Labels are key-value pairs used to organize and cross-reference Kubernetes resources. You define labels with metadata.labels, and you can look for matching labels with selector.matchLabels. This is how you connect elements togther.

      The key spec.template defines a model that Kubernetes will use to create each pod. Inside spec.template.metadata.labels you set one label for the pods: app: addressbook.

      With spec.selector.matchLabels you make the deployment manage any pods with the label app: addressbook. In this case you are making this deployment responsible for all the pods.

      Finally, you define the image that runs in the pods. In spec.template.spec.containers you set the image name. Kubernetes will pull the image from the registry as needed. In this case, it will pull from Docker Hub). You can also set environment variables for the containers, which is fortunate because you need to supply several values for the database connection.

      To keep the deployment manifest flexible, you’ll be relying on variables. The YAML format, however, doesn’t allow variables, so the file isn’t valid yet. You’ll solve that problem when you define the deployment pipeline for Semaphore.

      That’s it for the deployment. But this only defines the pods. You still need a service that will allow traffic to flow to your pods. You can add another Kubernetes resource in the same file as long as you use three hyphens (---) as a separator.

      Add the following code to define a load balancer service that connects to pods with the addressbook label:

      deployment.yml

      . . .
      
      ---
      
      apiVersion: v1
      kind: Service
      metadata:
        name: addressbook-lb
      spec:
        selector:
          app: addressbook
        type: LoadBalancer
        ports:
          - port: 80
            targetPort: 3000
      

      The load balancer will receive connections on port 80 and forward them to the pods’ port 3000 where the application is listening.

      Save the file.

      Now, create a deployment pipeline for Semaphore that will deploy the app using the manifest. Create a new file in the .semaphore directory:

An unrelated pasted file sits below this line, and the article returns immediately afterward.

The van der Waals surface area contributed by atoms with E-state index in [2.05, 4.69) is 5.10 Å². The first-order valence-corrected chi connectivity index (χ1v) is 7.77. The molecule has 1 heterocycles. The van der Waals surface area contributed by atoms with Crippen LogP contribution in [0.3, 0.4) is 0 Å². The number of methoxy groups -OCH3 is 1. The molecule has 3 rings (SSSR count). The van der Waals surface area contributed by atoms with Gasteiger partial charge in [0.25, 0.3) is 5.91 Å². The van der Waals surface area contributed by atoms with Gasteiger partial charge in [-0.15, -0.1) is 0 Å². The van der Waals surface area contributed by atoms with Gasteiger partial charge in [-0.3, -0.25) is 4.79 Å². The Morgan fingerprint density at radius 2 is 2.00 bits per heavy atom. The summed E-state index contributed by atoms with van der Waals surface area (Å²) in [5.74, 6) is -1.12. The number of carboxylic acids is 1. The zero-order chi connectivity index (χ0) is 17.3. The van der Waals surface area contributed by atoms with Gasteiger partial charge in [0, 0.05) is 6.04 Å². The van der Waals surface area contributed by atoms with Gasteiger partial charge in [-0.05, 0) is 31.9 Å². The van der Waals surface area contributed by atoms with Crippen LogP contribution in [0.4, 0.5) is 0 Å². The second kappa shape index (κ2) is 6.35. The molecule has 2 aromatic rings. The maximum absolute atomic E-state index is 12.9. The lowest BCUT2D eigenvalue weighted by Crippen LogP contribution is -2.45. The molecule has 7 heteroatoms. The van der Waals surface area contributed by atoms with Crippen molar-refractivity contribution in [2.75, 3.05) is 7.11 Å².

• nano .semaphore/deploy-k8s.yml

      Begin the pipeline as usual, specifying the version, name, and image:

      .semaphore/deploy-k8s.yml

      version: v1.0
      name: Deploy to Kubernetes
      agent:
        machine:
          type: e1-standard-2
          os_image: ubuntu1804
      
      . . .
      

      This pipeline will have two blocks. The first block deploys the application to the Kubernetes cluster.

      Define the block and import all the secrets:

      .semaphore/deploy-k8s.yml

      . . .
      
      blocks:
        - name: Deploy to Kubernetes
          task:
            secrets:
              - name: dockerhub
              - name: do-access-token
              - name: env-production
      
      . . .
      

      Store your DigitalOcean Kubernetes cluster name in an environment variable so you can reference it later:

      .semaphore/deploy-k8s.yml

      . . .
      
            env_vars:
              - name: CLUSTER_NAME
                value: addressbook-server
      
      . . .
      

      DigitalOcean Kubernetes clusters are managed with a combination of two programs: kubectl and doctl. The former is already included in Semaphore’s image, but the latter isn’t, so you need to install it. You can use the prologue section to do it.

      Add this prologue section:

      .semaphore/deploy-k8s.yml

      . . .
      
            prologue:
              commands:
                - wget https://github.com/digitalocean/doctl/releases/download/v1.20.0/doctl-1.20.0-linux-amd64.tar.gz
                - tar xf doctl-1.20.0-linux-amd64.tar.gz 
                - sudo cp doctl /usr/local/bin
                - doctl auth init --access-token $DO_ACCESS_TOKEN
                - doctl kubernetes cluster kubeconfig save "${CLUSTER_NAME}"
                - checkout
      
      . . .
      

      The first command downloads the doctl official release with wget. The second command decompresses it with tar and copies it into the local path. Once doctl is installed, it can be used to authenticate with the DigitalOcean API and request the Kubernetes config file for our cluster. After checking out our code, we are done with the prologue:

      Next comes the final piece of our pipeline: deploying to the cluster.

      Remember that there were some environment variables in deployment.yml, and YAML does not allow that. As a result, deployment.yml in its current state, won’t work. To get around that, source the environment file to load the variables, then use the envsubst command to expand the variables in-place with the actual values. The result, a file called deploy.yml, is entirely valid YAML with the values inserted. With the file in place, you can start the deployment with kubectl apply:

      .semaphore/deploy-k8s.yml

      . . .
      
            jobs:
            - name: Deploy
              commands:
                - source $HOME/env-production
                - envsubst < deployment.yml | tee deploy.yml
                - kubectl apply -f deploy.yml
      
      . . .